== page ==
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South African Justice Minister Michael Masutha in November submitted a bill to the parliament to withdraw from the Rome Statute, the official agreement which created the International Criminal Court (ICC) in 1998.
Parliament has not yet voted on the bill.
High Court Judge Phineas Mojapelo called the government’s intent to withdraw from the ICC “unconstitutional and invalid” because it appeared to bypass parliament.
South Africa has since it’s hosting of the African Union Summit last year complained that the ICC is unfair in the way it treats African governments and is incompatible with Pretoria’s peace initiatives on the continent.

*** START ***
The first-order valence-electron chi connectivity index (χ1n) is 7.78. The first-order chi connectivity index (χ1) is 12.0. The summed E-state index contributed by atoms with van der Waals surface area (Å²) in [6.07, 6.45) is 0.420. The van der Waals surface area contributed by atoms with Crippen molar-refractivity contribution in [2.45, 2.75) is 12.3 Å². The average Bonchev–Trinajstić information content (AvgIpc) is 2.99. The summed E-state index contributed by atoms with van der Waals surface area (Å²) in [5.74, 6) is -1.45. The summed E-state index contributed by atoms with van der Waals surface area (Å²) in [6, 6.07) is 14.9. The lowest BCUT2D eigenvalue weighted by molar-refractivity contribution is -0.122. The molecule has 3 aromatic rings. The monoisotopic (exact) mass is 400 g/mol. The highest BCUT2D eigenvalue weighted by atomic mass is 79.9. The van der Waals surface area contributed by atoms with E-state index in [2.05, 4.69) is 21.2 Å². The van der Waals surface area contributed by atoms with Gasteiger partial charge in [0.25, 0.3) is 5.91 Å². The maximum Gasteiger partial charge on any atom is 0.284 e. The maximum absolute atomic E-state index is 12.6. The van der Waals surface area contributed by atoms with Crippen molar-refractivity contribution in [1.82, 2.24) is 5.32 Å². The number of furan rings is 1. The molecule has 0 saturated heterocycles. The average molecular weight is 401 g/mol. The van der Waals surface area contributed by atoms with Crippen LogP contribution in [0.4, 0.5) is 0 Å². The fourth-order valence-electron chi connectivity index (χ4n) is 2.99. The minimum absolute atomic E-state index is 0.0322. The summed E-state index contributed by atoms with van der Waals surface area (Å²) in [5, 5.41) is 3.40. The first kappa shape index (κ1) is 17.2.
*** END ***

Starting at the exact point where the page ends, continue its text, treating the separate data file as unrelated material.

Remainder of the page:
This comes particularly following the visit of Sudanese president Omar Bashir to Johannesburg in June 2015 to attend the 25th AU Summit despite an international warrant for his arrest issued by the ICC on charges of war crimes and crimes against humanity for his alleged role in the Darfur conflict in 2009.
At the time the ICC strongly criticised the government of President Jacob Zuma for not arresting Bashir.
The opposition Democratic Alliance had filed the court case against the government’s withdrawal bid.
Masutha said that the government was now considering whether to appeal the ruling which he said was merely a delay in the withdrawal process.
The BRICS Post with inputs from Agencies